I lean over to the turn off the water and my hands cover half of my left foot. I look down and a flash of memory with all of the twisting of the water, my foot looks just like it did when I was a baby. Small and soft with fun, flexible toes. I used to like bending them all the way back – just because I could. I try it again now and feel them lock half way protesting. Ouch.
I put my hand back to block my foot and tried to remember again. I have quite a history with my feet.
When I was a baby, and well up until the age of six, I sucked my big toe rather than my thumb like all the regular insecure kids. I had an incredible flexibility and when our nightly time came to watch television as a family, I would arrive in a nightgown, with my blanket, always barefoot, sit on my chair and my toe would just sort of “pop into my mouth, unbidden and unassisted by my hand. I could stay wrapped all around myself in a ball for hours. Eventually of course my parents put me into gymnastics before yoga was popular.
There has been a lifelong battle in my family to get me to wear slippers
But I am barefoot at every possible opportunity, in every conceivable climate.
I keep my eyes closed and let my hands travel along the lines and hard bones of my foot. I arch them upwards and feel along the ridges. Another memory as I recall my 14 year old basketball shoe clad foot, taking off in mid air on a court and coming down hard, sideways, and with a resounding crack that made the gym momentarily hush. My bones shattered my brain in denial. I played a few more minutes before my leg gave way. I watched as my foot expanded beyond belief as I was ushered away to the infirmary and finally the hospital. I remember my father arriving from two hours away, worried and drawn looking, there just to make sure they took good care of my foot.
My toes stuck out of a cast in the winter for nearly ten week. My cold toes, which now could not even wear a shoe or slipper if I wanted to.
I remember my feet high above my head as my horse does a well-rehearsed sudden stop and I am propelled at lightning speed through the air, high enough to actually have time to consider and concern myself with the tumbling of my body before I come crashing down with a resounding thud.
My first thought is can I feel my feet?
I remember my feet in different places now. Beaches and mountains and trails, oceans and rivers and lakes. Cold places and hot places. Boats, trains, planes. Horses, elephants, camels…in deserts and jungles. My feet have been in rich places and poor places.
I remember times when my feet were clean; in my graduation shoes, all beautiful and old pink lace, handmade and dyed to match my incredible dress. My feet looked grown up – ready to dance like Cinderella, only to revert back to their naked dirty ways by the first or second club we crashed after the formalities of grad were done away with. I have, more than once, given my shoes away to people on the street just so I can be barefoot again.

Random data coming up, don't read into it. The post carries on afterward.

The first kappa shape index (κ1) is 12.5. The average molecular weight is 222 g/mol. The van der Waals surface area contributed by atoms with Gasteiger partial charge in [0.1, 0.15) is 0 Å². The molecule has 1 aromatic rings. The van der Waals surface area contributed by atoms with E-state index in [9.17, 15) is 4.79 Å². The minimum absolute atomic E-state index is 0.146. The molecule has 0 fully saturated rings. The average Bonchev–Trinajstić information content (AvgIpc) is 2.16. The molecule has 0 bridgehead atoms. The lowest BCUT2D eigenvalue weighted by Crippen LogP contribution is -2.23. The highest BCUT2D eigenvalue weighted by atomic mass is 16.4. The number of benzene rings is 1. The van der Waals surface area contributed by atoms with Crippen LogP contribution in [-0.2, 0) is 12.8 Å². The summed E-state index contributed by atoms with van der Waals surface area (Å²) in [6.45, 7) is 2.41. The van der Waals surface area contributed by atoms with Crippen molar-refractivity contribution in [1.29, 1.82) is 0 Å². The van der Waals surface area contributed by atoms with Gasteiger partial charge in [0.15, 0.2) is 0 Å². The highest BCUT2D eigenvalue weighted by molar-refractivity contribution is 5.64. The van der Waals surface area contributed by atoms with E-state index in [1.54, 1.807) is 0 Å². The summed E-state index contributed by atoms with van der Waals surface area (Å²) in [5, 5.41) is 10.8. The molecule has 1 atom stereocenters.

I remember my first wedding shoes. I looked down at them as my father and I danced to “What a Wonderful World” so he wouldn’t see me cry because I knew it would be the last time we danced
I remember my feet in the stirrups looking very far away as the doctor, a comedian, sat at the end of the hospital bed with a baseball glove and said
I pushed so hard; I thought my feet would just pop off the ends of my legs. But no – something else happened instead.
Just when they started becoming a little dull – my feet learned to play again.
Especially in the mud with my kids. These were the most special times. The first warm-enough day of spring when it was ok to take off the layers and layers that cover me from head to toe, kids in diapers, muddle puddles and wild abandon. Happy feet. Content feet. Completely in-love.
My husband’s scratchy toenails (see picture!) sometimes wake me at night, but mostly his feet play quietly with mine, unconsciously apart from us and comforting and warm like a rhythm we know so well.
Lately my feet have been sad. They have stood by my mother’s sick bed and her final places. I have looked at them allot – but they don’t tell me anything. They just give me a place to look when looking up just seems to hard. Often, they have walked alone and with too many people all at once. My feet have been covered mostly since then. There hasn’t been much time to let them come out and play.
When we lived in Africa, I would terrify her with my bare feet. This was not a habit of white kids – somehow the black kids were immune and happily I was too apparently. I loved Africa. My feet were so happy on its hot red soil, alive with a richness that has been long lost here.
Lately since living on a farm anyways, I have abit of an obsession with keeping my feet happy. Most farmers harbor a secret set of rules and protective methods for their feet. But this isn’t something we talk about except amongst ourselves I think. Talking about what to do to keep your feet warm in a barn that is minus thirty five degrees while you clean out stalls – is not talk for common folk I’m afraid. You’ll have to get frostbite and broken toes from snippy jittery horses on icy treacherous February footing more than once before you can get into that club.
Now, I have to admit, my feet are always in socks, and slippers. It’s January now and I am starkly aware that I can only visit my feet when I take a bath but then I understand that they won’t get to really come out and play until GARDEN TIME – of course this is the best time! Happy dirty toes busy in the warm sun.
My husband says often in the summer
“Ah, mom had a good day – her feet are dirty.”
It’s the truth.
Good thing I stopped sucking my toes